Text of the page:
When it comes to homeschooling, one size does not fit all! There are lots of options to choose from. (Links are for informational purposes only and do not signify endorsement or affiliation.)
Some Popular Homeschooling Methods:
Traditional: This is the system most of us are familiar with: workbooks, textbooks, and lesson plans. Companies provide traditional textbooks, online classes, or a combination of both. Some examples of companies utilizing this method are Calvert School and A Beka.
Online learning: Many traditional curriculum companies are now offering online classes for a subscription fee. K12 is one example of this. There are also free tutorial sites such as Khan Academy or a la carte classes from providers like Time 4 Learning.
Literature-based: With an emphasis on “real” books as the centerpiece of learning (i.e. literature, biographies, and non-fiction), proponents of literature-based learning maintain that reading whole books helps learning come alive, better holds students’ interest, and helps with recall vs. memorizing rote facts. This may be an appealing option for those who enjoy family read-alouds or who have voracious readers. Some literature-based companies include Five in a Row and Sonlight.
Classical Education: Based on the ancient model of the Trivium (grammar, rhetoric, and logic developmental stages), this method has experienced a revival in recent years. Much emphasis is given to “The Great Books,” i.e. the classics, as well as the study of Latin and Greek. It is typically a systematic, rigorous course of study. Some resources: The Well Trained Mind and Veritas Press.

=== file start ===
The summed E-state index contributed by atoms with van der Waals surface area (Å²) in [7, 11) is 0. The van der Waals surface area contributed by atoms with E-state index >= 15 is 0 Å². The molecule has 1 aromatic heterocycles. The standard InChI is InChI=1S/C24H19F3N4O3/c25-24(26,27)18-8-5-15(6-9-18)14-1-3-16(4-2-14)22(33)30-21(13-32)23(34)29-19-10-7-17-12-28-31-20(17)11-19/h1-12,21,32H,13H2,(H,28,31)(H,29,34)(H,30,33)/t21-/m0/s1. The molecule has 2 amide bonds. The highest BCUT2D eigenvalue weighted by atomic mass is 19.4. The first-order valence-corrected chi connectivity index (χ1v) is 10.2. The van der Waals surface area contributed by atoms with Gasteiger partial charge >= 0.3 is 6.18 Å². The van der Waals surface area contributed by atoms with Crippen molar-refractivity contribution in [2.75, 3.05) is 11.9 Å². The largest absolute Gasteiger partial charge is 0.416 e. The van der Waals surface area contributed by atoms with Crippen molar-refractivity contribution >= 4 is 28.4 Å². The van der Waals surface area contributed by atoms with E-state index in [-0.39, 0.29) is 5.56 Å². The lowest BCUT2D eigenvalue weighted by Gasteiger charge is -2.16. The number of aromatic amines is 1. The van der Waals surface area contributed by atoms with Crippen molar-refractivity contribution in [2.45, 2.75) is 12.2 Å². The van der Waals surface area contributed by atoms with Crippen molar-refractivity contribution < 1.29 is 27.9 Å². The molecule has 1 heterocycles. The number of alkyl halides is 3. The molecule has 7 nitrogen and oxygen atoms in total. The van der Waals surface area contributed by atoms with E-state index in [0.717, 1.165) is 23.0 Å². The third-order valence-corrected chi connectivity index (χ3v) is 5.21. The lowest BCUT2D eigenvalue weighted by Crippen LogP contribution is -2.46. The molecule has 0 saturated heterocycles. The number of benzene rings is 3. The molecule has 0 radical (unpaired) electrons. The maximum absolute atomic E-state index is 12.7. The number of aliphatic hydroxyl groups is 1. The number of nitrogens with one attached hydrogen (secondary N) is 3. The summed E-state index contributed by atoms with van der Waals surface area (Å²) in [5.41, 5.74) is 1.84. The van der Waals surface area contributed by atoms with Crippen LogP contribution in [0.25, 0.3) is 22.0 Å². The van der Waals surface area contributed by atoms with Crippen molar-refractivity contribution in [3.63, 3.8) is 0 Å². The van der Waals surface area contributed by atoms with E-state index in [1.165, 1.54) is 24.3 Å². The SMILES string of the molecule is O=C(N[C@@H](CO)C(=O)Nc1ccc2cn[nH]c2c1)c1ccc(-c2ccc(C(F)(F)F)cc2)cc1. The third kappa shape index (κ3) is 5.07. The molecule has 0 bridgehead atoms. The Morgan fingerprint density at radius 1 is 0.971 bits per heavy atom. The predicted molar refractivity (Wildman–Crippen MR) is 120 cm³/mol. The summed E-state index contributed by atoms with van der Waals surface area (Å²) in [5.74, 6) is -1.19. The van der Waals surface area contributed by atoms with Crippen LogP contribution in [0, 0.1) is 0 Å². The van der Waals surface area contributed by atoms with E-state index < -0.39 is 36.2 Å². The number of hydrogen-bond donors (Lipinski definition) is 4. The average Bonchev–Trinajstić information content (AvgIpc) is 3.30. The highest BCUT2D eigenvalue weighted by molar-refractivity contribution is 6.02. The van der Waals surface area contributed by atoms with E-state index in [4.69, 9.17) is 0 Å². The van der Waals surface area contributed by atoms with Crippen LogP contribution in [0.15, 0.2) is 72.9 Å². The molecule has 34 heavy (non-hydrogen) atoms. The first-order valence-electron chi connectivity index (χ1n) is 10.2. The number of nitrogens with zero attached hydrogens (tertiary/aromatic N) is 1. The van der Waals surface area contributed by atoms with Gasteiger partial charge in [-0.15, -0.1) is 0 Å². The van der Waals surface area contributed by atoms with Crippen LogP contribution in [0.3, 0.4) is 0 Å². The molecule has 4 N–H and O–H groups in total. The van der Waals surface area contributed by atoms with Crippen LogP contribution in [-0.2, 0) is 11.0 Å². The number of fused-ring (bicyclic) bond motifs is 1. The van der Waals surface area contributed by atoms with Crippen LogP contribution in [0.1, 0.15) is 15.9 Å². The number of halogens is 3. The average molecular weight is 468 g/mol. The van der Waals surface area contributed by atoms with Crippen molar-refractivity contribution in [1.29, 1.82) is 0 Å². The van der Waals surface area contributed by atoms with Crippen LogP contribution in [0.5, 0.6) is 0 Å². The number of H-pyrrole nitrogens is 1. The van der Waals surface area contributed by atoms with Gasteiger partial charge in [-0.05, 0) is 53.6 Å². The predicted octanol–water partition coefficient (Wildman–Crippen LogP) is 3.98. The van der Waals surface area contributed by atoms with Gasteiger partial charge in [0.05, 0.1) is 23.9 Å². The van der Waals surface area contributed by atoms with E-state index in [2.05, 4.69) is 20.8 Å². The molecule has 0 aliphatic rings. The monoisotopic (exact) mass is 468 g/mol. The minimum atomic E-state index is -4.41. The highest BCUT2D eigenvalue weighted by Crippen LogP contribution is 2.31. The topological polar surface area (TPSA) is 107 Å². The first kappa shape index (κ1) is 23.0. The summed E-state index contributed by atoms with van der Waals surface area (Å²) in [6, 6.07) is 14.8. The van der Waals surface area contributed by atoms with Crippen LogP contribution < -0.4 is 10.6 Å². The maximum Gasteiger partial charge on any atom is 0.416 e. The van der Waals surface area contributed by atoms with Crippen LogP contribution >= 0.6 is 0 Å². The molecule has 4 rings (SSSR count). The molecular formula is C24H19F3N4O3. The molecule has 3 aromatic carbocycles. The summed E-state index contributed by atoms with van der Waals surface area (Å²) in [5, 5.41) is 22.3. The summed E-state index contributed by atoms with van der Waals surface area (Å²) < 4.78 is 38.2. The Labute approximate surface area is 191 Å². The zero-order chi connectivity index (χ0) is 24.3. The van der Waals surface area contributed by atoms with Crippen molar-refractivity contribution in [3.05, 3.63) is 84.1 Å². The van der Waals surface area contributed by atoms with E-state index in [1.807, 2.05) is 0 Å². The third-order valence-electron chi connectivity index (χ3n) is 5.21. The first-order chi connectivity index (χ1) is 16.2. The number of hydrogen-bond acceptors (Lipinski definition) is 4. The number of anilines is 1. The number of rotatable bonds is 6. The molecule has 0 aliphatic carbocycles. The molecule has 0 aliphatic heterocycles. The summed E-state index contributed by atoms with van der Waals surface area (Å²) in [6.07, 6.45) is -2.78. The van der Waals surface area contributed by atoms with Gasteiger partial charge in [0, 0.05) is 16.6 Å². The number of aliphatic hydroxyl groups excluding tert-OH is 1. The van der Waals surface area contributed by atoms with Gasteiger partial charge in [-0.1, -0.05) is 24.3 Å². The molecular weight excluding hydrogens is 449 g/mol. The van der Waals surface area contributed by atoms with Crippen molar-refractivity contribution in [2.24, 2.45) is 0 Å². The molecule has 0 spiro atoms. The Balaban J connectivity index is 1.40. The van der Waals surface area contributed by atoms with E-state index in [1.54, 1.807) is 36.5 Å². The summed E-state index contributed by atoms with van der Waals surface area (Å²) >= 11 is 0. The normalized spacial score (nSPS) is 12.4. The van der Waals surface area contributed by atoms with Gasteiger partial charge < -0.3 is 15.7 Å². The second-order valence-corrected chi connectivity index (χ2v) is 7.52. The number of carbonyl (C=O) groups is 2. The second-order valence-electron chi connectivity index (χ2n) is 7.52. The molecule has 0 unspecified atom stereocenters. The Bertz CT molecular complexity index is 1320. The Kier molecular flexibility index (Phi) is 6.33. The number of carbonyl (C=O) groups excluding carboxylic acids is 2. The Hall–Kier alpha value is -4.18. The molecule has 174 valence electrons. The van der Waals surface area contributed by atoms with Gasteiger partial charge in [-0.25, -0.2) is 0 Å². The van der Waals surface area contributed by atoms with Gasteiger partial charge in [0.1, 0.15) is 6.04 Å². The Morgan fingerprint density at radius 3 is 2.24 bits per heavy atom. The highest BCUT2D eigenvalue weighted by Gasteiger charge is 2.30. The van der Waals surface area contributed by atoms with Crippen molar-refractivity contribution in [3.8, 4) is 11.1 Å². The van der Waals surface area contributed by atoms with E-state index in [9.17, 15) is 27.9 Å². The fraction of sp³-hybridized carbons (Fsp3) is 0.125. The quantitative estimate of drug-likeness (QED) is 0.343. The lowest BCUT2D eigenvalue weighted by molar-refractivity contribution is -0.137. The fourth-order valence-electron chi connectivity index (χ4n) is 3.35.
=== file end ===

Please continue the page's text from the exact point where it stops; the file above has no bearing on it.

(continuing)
Charlotte Mason Method: Utilizing the methods from British educator Charlotte Mason (early 1900s), the emphasis here is on treating the child as a whole person while using real literature, nature study, narration, and artist and music study. A saying made famous by Charlotte Mason is, “An education is an atmosphere, a discipline, and a life.” There is some overlap between the Charlotte Mason method and literature-based learning. You can find out more at Simply Charlotte Mason.
Unit Studies: Also called thematic or integrated studies, unit studies combine several subjects around one related theme so that all learning is integrated. For instance, when learning about pioneers, one might read a story by Laura Ingalls Wilder (literature and history), trace The Oregon Trail on a map (geography), and compose a ‘diary entry’ by a child from the era (language arts). Learn more about unit studies at The Homeschool Mom.
Unschooling: This is also known as student-led or self-directed learning. The tools of learning are made available to the student who then studies what interests him, rather than following a pre-determined curriculum. John Holt was one of the first proponents of this approach.
Eclectic Homeschooling: Many homeschoolers fall under the umbrella of eclectic learning (including me!), which they feel draws the best from each of the other methods. For instance, they may choose traditional curriculum for some subjects such as math and science, literature-based for history, online learning for language arts, nature study per Charlotte Mason, while studying Latin.